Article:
Giant Honeybees make ´Mexican Waves´

Apis Dorsata, Courtesy of De Bksimonb, CC BY-SA 3.0, https://commons.wikimedia.org/w/index.php?curid=3409461

Researchers have discovered that giant honeybees make Mexican waves. The discovery was published in the Journal of Experimental Biology. It shows that the phenomenon also known as ¨shimmering¨ is a defense mechanism to deter predators. The shimmering behavior was observed in Asian giant honeybees, including Apis dorsata. These bees usually build open nests in open locations like tree branches and window ledges. This makes them more vulnerable to attacks from predators.

What causes the Mexican Waves?

The shimmering effect occurs when individual bees flip their abdomen in a sequenced, coordinated manner across the entire nest. Like Mexican waves, each bee flips its abdomen after the bee to one side of them. This creates a continuous wave-like motion through the colony.

What triggers Shimmering?

The study was led by Sajesh Vijayan, a behavioral ecologist from the Indian Institute of Science Education and Research Thiruvananthapuram. Sajesh and his team wanted to find out what triggers the shimmering. For the experiment, they moved different sizes of gray and black colored round cardboard pieces in various ambient light conditions near an open hive of Apis dorsata.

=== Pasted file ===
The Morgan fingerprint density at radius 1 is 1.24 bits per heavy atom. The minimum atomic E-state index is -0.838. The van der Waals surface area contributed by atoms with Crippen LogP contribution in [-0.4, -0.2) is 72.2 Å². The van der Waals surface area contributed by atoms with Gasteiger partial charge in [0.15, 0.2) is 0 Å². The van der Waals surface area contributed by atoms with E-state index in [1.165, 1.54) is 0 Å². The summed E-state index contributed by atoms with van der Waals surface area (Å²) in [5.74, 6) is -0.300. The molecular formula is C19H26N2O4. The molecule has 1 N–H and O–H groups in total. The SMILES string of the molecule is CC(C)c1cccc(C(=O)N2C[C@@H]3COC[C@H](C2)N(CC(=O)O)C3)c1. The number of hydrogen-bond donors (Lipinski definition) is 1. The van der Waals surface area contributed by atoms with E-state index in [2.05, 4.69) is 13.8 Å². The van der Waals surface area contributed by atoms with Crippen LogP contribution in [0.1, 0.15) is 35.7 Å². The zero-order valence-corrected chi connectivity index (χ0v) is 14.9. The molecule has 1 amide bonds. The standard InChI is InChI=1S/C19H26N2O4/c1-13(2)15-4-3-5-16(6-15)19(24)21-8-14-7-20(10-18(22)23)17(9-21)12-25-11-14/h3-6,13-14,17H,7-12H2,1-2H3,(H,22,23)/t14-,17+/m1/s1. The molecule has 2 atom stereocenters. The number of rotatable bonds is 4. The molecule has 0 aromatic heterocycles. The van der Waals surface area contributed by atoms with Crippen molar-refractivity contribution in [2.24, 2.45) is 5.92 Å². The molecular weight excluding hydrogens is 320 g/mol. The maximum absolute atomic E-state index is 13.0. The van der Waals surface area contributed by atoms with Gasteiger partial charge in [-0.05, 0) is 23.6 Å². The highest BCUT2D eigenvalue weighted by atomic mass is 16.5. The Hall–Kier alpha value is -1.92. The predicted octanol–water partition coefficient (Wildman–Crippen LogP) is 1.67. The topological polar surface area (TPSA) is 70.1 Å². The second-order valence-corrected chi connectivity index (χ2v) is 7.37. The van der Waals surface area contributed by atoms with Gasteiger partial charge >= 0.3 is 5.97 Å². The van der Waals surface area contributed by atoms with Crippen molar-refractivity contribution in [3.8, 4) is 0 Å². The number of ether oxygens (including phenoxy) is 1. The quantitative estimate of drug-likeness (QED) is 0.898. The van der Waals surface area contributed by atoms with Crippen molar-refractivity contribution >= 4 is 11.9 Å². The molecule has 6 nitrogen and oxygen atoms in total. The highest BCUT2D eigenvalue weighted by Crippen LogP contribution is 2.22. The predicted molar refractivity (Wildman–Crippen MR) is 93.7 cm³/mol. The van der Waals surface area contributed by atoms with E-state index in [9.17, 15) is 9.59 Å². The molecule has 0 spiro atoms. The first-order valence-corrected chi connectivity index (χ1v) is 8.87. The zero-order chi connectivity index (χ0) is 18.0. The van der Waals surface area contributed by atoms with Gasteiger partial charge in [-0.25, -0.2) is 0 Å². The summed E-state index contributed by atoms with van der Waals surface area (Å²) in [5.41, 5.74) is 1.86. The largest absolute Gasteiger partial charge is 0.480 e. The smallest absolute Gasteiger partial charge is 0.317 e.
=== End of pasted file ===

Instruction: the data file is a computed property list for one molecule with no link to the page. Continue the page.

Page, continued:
They discovered that bright ambient light provoked the strongest response to shimmer. The darker the background light was, the lower the response.


They found that the honeybees repeatedly reacted only to dark objects against a light background. They did not respond when the conditions were reversed (i.e. a light stimulus against a dark background). According to the researchers, open-nesting A. dorsata colonies react strongly to dark objects against a light background because, in nature, flying predators are easier to detect against a bright sky.

Another observation the team made was that the bees showed no sign of shimmering when the paper circles were less than 4 cm in diameter. This suggests that shimmering only occurs when predators are above a certain size. They also observed that the bees remained vigilant and shimmered no matter how often the experiment was repeated. A possible explanation for this is that the bees need to stay alert against persistent hornet attacks.

Sajesh says, “We also think that shimmering is a specialized response towards hornets because it has not been reported in cases of birds attacking or birds flying past these colonies. Birds, elicit a mass stinging response.”

A possible explanation could be because birds are much larger and the bees respond by stinging rather than trying to scare the predator away according to Sajesh.

Neurobiologist Kavitha Kannan, from the University of Konstanz, Germany who was not involved in the study commented, the behavior “is intriguing as this is possibly one way in which a species of animal communicates with another to warn that they are capable of defending themselves.”

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